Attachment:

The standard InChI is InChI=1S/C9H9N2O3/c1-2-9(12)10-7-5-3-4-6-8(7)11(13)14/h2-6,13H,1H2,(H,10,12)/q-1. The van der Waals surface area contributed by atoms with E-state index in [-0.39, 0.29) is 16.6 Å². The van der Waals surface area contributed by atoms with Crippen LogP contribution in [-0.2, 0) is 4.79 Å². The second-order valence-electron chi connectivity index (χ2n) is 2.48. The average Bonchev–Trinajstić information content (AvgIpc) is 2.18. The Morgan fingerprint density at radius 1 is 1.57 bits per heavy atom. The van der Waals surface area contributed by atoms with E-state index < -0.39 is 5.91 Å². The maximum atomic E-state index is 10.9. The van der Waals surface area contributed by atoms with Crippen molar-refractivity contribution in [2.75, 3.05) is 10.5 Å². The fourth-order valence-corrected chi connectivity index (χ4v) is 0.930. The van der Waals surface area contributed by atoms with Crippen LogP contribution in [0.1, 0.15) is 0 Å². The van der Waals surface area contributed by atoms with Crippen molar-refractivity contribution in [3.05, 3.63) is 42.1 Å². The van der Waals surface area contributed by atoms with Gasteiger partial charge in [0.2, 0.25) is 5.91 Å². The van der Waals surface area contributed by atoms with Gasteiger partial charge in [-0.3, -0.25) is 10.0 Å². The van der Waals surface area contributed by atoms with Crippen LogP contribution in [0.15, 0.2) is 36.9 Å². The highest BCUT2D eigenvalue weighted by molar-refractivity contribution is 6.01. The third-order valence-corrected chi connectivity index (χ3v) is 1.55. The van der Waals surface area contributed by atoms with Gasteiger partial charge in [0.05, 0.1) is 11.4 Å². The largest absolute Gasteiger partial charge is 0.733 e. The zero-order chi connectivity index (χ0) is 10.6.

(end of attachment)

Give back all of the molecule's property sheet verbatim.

The standard InChI is InChI=1S/C9H9N2O3/c1-2-9(12)10-7-5-3-4-6-8(7)11(13)14/h2-6,13H,1H2,(H,10,12)/q-1. The van der Waals surface area contributed by atoms with E-state index in [-0.39, 0.29) is 16.6 Å². The van der Waals surface area contributed by atoms with Crippen LogP contribution in [-0.2, 0) is 4.79 Å². The second-order valence-electron chi connectivity index (χ2n) is 2.48. The average Bonchev–Trinajstić information content (AvgIpc) is 2.18. The Morgan fingerprint density at radius 1 is 1.57 bits per heavy atom. The van der Waals surface area contributed by atoms with E-state index < -0.39 is 5.91 Å². The maximum atomic E-state index is 10.9. The van der Waals surface area contributed by atoms with Crippen molar-refractivity contribution in [2.75, 3.05) is 10.5 Å². The fourth-order valence-corrected chi connectivity index (χ4v) is 0.930. The van der Waals surface area contributed by atoms with Crippen LogP contribution in [0.1, 0.15) is 0 Å². The van der Waals surface area contributed by atoms with Crippen molar-refractivity contribution in [3.05, 3.63) is 42.1 Å². The van der Waals surface area contributed by atoms with Gasteiger partial charge in [0.2, 0.25) is 5.91 Å². The van der Waals surface area contributed by atoms with Gasteiger partial charge in [-0.3, -0.25) is 10.0 Å². The van der Waals surface area contributed by atoms with Crippen LogP contribution in [0.15, 0.2) is 36.9 Å². The highest BCUT2D eigenvalue weighted by molar-refractivity contribution is 6.01. The third-order valence-corrected chi connectivity index (χ3v) is 1.55. The van der Waals surface area contributed by atoms with Gasteiger partial charge in [0.05, 0.1) is 11.4 Å². The largest absolute Gasteiger partial charge is 0.733 e. The zero-order chi connectivity index (χ0) is 10.6.